Lesley Anderson, the director of planning and development with the City of Saskatoon, talks renewal strategy

Ontario Announces Cleantech Strategy & Support for Cleantech Companies

Article by Richard CorleySophie Langlois and Catherine Lyons

Goodmans LLP

Recently, the Ontario Minister of Research, Innovation and Science, Reza Moridi, launched Ontario’s Cleantech Strategy (the “Cleantech Strategy“) which aims to catalyze the growth of Ontario’s clean technology sector to support sales into a global market which is expected to grow to $2.5 trillion by 2022. The Cleantech Strategy is aligned with Ontario’s five-year Climate Change Action Plan (CCAP) to fight climate change, reduce greenhouse gas (GHG) pollution, and drive the transition to a low-carbon economy.  It is also aligned with Ontario’s Business Growth Initiative (BGI), which is, among other things, assisting innovative companies to scale up.

Purpose of the Cleantech Strategy

The Cleantech Strategy bolsters Ontario’s commitment to support the development of new, globally competitive low-carbon technologies that will contribute to fighting climate change and to meeting Ontario’s GHG pollution reduction targets of 15% below 1990 levels by 2020, 37% by 2030 and 80% by 2050. As Minister Moridi explained:

By helping our cleantech companies get ready to scale – and helping them to connect to early customers here in Ontario – Ontario is supporting innovation and reducing emissions and environmental impact across industries. Over the longer term, we expect to see more scaled-up Ontario cleantech companies recognized as North American leaders.

Ontario has the largest share of cleantech companies in Canada and the Cleantech Strategy further supports the province’s leadership in GHG pollution reduction through the development and scaling of cleantech solutions.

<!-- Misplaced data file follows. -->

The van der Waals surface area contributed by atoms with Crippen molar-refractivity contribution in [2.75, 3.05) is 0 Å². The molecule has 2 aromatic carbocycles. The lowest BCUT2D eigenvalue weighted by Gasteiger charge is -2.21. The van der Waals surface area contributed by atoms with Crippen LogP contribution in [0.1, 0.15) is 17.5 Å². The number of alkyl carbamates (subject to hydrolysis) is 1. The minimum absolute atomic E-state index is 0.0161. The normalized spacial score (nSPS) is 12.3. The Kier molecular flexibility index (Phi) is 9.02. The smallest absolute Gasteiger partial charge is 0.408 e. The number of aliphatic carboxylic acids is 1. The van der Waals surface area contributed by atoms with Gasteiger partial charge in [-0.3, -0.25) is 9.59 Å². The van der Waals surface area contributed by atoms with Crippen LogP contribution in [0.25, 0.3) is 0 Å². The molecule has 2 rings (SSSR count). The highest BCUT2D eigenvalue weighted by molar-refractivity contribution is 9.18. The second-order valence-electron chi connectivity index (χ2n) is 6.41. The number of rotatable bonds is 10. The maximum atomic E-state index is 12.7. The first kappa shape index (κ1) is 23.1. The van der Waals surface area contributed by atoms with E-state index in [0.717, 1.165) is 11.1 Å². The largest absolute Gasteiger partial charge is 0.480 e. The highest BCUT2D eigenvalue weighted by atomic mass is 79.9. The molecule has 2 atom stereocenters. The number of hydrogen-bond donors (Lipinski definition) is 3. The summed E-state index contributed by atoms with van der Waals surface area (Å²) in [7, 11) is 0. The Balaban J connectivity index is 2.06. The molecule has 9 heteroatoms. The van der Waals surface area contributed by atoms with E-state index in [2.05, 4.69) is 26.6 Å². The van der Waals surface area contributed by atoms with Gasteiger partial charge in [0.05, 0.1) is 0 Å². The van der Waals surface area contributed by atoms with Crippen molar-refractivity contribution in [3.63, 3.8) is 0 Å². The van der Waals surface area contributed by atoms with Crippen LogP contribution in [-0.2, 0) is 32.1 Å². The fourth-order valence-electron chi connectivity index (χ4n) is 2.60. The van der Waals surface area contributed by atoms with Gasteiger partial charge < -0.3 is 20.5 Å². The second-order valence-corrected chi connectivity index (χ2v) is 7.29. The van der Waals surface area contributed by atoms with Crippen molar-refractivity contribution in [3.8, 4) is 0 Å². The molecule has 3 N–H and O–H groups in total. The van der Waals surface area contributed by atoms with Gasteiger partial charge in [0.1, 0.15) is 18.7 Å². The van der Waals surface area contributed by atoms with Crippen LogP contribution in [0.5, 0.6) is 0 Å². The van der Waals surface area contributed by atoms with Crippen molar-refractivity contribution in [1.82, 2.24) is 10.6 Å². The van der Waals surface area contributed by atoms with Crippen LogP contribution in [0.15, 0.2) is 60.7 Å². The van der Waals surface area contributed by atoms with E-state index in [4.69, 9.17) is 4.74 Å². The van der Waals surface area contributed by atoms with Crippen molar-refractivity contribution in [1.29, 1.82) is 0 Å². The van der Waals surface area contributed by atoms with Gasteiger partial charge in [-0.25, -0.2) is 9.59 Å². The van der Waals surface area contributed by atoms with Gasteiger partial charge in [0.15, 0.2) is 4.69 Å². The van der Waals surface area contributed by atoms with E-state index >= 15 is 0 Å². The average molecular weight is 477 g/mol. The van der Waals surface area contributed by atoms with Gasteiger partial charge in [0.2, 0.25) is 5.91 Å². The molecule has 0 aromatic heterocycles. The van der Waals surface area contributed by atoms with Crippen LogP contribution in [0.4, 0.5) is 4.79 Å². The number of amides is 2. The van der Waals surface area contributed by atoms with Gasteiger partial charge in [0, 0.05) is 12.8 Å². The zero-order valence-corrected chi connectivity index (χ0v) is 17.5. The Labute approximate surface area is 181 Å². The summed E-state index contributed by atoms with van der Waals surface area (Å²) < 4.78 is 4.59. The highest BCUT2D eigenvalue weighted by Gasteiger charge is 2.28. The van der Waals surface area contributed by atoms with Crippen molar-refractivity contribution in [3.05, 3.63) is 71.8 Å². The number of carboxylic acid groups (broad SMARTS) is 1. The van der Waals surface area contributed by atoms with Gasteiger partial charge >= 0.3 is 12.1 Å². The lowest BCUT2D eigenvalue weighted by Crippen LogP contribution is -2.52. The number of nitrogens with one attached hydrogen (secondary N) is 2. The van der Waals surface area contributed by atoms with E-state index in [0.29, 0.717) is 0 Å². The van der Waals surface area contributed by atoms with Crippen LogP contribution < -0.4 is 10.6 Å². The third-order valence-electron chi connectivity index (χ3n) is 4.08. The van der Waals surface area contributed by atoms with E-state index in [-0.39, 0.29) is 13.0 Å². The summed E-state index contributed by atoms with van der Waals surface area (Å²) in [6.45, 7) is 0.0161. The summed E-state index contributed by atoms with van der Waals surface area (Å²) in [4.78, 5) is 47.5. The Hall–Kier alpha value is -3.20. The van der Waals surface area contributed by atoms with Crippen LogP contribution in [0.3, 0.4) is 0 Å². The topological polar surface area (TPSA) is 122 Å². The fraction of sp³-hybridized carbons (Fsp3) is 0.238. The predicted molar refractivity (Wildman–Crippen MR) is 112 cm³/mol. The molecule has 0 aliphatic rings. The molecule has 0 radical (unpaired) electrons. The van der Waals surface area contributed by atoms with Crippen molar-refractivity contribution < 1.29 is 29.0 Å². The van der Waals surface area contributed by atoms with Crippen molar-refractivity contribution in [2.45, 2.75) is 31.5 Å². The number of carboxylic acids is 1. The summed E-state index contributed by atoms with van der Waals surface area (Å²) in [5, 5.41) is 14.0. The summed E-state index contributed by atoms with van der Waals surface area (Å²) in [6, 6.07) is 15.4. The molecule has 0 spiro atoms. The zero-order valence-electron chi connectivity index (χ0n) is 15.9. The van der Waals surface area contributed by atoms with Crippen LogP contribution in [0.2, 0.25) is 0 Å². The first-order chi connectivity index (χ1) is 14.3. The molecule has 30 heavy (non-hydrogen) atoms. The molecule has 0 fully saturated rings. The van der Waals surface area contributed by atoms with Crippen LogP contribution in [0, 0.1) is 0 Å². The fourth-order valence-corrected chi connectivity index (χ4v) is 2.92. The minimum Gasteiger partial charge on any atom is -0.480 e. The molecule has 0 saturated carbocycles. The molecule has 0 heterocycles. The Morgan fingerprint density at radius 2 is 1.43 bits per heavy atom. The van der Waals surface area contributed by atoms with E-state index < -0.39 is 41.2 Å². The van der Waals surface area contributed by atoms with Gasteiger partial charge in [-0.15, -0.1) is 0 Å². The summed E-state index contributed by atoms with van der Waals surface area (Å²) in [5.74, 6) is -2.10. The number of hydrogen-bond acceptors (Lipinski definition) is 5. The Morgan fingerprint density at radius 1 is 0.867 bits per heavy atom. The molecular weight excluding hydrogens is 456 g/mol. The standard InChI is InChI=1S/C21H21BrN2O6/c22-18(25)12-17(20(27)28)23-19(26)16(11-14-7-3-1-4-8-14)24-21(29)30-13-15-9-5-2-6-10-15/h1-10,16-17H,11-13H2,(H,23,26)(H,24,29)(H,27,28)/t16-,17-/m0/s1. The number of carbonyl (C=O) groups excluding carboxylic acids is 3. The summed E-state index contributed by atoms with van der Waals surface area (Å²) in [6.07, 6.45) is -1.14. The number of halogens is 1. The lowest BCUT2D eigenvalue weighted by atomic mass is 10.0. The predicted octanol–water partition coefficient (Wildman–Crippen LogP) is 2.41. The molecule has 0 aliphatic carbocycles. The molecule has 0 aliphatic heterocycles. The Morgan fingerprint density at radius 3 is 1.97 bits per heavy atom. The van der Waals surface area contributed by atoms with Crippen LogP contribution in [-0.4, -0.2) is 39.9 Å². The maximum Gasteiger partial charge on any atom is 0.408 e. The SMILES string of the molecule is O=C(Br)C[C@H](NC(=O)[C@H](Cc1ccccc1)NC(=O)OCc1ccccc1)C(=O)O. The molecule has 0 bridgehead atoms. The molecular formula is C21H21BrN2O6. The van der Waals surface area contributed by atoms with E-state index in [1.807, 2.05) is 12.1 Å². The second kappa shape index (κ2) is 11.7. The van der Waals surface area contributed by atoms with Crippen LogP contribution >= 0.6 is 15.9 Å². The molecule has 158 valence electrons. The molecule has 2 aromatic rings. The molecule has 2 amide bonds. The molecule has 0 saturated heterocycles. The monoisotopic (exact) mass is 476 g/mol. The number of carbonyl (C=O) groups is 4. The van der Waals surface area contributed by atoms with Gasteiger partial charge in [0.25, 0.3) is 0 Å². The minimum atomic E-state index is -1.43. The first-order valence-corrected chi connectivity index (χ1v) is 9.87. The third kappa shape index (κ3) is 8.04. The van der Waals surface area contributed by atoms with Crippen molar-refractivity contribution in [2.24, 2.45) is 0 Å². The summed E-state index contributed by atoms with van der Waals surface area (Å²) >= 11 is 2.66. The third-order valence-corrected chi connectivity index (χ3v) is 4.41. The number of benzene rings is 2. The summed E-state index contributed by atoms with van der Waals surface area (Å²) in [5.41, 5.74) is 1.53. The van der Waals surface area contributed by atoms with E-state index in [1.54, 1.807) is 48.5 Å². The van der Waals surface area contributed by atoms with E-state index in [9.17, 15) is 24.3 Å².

Principal Elements of the Cleantech Strategy

Based on Ontario’s strengths in cleantech and global demand, the Cleantech Strategy prioritizes the following four cleantech sub-sectors: energy generation and storage, energy infrastructure, bio-products and bio-chemicals, and water and wastewater.

The Cleantech Strategy has four interrelated pillars through which the province intends to meet its objective of helping cleantech companies scale up and meet global demand:

  1. Venture and scale readiness – strengthening opportunities for in-house research and development, strengthening entrepreneur knowledge of key global markets, reducing regulatory uncertainty to facilitate access to capital, and attracting and developing a strong pool of sales, marketing and management talent
  2. Access to capital – increasing access to scaling capital, providing guidance on available provincial and federal cleantech funding, and simplifying access to such capital
  3. Regulatory modernization – streamlining the regulatory environment where possible to reduce barriers for cleantech market entry, supporting performance-based standards and approvals processes, and supporting the development of harmonized industry standards